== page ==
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Miscellaneous thoughts and ramblings
Sunday, January 29, 2006
Jews and Christians
Good stuff from Dennis Prager in the LA Times:

For Jews, it is axiomatic that people should be judged by their behavior, not their theology.

But guess what? That's exactly what most Jews do to evangelical and other Christians.

The same Jew who passionately and loudly protests Christians who judge people by their theology rather than by their deeds turns around and judges Christians by their theology, not by their deeds.
I rushed off to read the article, because I needed to know what specific, objectionable theology Mr. Prager had in mind. And now that I've read the article, I have to agree — Mr. Prager presents a strong argument in support of his position.
The painful thing is that I see a lot of this in the Jewish blogosphere: Jewish bloggers who basically criticise Christians simply for professing Christianity or are offended by proselytizing. Why be offended by someone offering you his beliefs? The only reason is if you’re not sure why you believe what you believe.

I love Dennis.
The one that really gets me are the people who don't like evangelical support for Israel because of Christian "end of days" beliefs. Basically, I figure if Jesus does come back and the whole "left behind" scenario comes to fruition, I'll be one of the first in line to say "oops looks like I was wrong." Why does it matter *today* what religious Christians believe will happen at the next reign of Jesus on earth?
I find that non-Orthodox Jews sometimes resent Orthodox Jews for similar reasons that Jews resent Christians -- they seem to resent anyone who is really convinced that he is right (with the corresponding implication "and you are wrong").

The prevailing orthodoxy(small "o" but I use that word advisedly) is that NO ONE is actually "right" -- "There is no truth, there are only opinions." That's the only principle they believe is actually true.

The corollary is that we should all be tolerant of whatever anyone else wants to do -- and I think that's the unspoken emotional appeal of the religion of "there is no truth." It means that anyone can do whatever he wants with no fear of shame or disapproval. There is no such thing as being "wrong."

Radical tolerance has its limits though: the infinitely tolerant are highly INTOLERANT of people who do not assent to the truth of the proposition that "There is no truth."
Welcome to the world. Still: asshattery crosses all theological lines. Don't single out Jews- take a look at your average calvinist if you want to see hypocrisy.

All you can do as an individual is try not to judge.

great post. great responses, too. I'm amazed by the people who can't discuss theology without resorting to character asassination or blows. Nice to see.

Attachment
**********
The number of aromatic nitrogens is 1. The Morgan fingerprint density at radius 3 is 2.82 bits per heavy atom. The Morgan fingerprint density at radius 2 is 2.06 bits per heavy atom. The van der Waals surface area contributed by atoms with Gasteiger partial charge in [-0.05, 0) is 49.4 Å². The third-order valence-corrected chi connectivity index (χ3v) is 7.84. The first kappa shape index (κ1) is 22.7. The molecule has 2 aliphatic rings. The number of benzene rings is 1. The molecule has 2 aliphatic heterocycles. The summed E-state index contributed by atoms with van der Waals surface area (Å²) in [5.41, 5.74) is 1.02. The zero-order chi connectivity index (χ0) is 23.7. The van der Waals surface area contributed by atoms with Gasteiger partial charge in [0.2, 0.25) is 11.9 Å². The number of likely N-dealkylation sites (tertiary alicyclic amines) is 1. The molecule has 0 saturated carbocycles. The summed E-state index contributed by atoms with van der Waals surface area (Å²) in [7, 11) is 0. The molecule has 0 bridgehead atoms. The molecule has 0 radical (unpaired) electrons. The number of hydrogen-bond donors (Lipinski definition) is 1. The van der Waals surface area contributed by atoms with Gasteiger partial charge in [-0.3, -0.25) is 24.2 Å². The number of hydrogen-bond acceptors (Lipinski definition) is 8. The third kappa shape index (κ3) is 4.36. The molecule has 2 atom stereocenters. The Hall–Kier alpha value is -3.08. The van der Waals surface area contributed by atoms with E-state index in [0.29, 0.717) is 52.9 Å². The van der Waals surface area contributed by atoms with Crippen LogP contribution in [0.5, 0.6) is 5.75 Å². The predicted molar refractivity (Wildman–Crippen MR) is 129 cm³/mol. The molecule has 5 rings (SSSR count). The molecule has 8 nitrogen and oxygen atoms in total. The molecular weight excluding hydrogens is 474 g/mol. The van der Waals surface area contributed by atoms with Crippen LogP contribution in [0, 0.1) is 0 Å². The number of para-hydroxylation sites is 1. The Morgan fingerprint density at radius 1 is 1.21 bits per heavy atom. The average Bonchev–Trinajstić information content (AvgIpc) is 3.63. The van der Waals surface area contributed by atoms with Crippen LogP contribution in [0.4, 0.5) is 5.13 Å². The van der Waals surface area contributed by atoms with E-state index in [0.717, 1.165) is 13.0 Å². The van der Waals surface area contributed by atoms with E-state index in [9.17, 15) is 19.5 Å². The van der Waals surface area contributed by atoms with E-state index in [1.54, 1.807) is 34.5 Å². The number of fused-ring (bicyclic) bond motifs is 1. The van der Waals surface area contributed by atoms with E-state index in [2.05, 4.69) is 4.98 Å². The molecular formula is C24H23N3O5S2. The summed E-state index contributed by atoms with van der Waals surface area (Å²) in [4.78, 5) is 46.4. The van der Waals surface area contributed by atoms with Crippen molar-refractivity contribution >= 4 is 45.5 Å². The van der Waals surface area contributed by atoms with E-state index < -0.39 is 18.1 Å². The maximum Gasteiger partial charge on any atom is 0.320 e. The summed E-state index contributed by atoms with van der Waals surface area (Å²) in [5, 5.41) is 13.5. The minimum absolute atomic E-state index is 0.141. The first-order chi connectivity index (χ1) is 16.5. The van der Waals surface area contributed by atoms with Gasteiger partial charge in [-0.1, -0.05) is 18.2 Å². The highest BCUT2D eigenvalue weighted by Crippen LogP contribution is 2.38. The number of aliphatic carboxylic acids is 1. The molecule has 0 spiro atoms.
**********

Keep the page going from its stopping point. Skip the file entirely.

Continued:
I love Dennis Prager! And I'm a Christian.

Toby Katz, Dr. Bean, B&C, so true!

I think most non-Christians, especially liberal ones IME, get really steamed that anybody believes they're going to hell. I had a neighbor in college who figuratively backed me into a corner to make me admit I though she was destined for hell, just so she could be mad at me for it. But the point is, Christians don't WANT to believe that. Nice, loving Christians (as opposed to the kind at Westboro Baptist 'church') come to the belief about hell sadly, wishing to justify some different doctrine. They share their beliefs out of love, not self-righteousness. But often they're drowned out by such hatred as, "God hates gays!".

og, how is calvinism hypocritical? I only know a little about it.
I have to admit that the "God hates shrimp" posters are kinda funny.
Kiwi, all you have to do is spend some time in the company of a hardcore Southern baptist or a pentecostal and you'll know. Jews murdered Jesus, Catholics worship Satan, yadda yadda yadda. Only they are going to heaven, because their preacher told them so. Of course, he had to remove a whopping chunk of the bible to arrive at this conclusion. You get the picture. There are good decent people of all faiths, but the moment ANYONE tells you "you are going to hell because of X, and we aren't because of Y, and your way of worshipping is wrong and mine is right" has utterly missed the point.
toby, I don't know how, but I fully followed your argument there, and agree.

I think.

og, I don't think that's Calvinism, I think that's just your garden variety fanaticism.
Perhaps- but in my experience (and sadly, I have a LOT of it) fanaticism and calvinism go hand in hand. You're certainly correct in this respect, you don't have to be a calvinist to be a fanatic. Nor are all calvinists fanatic`s.
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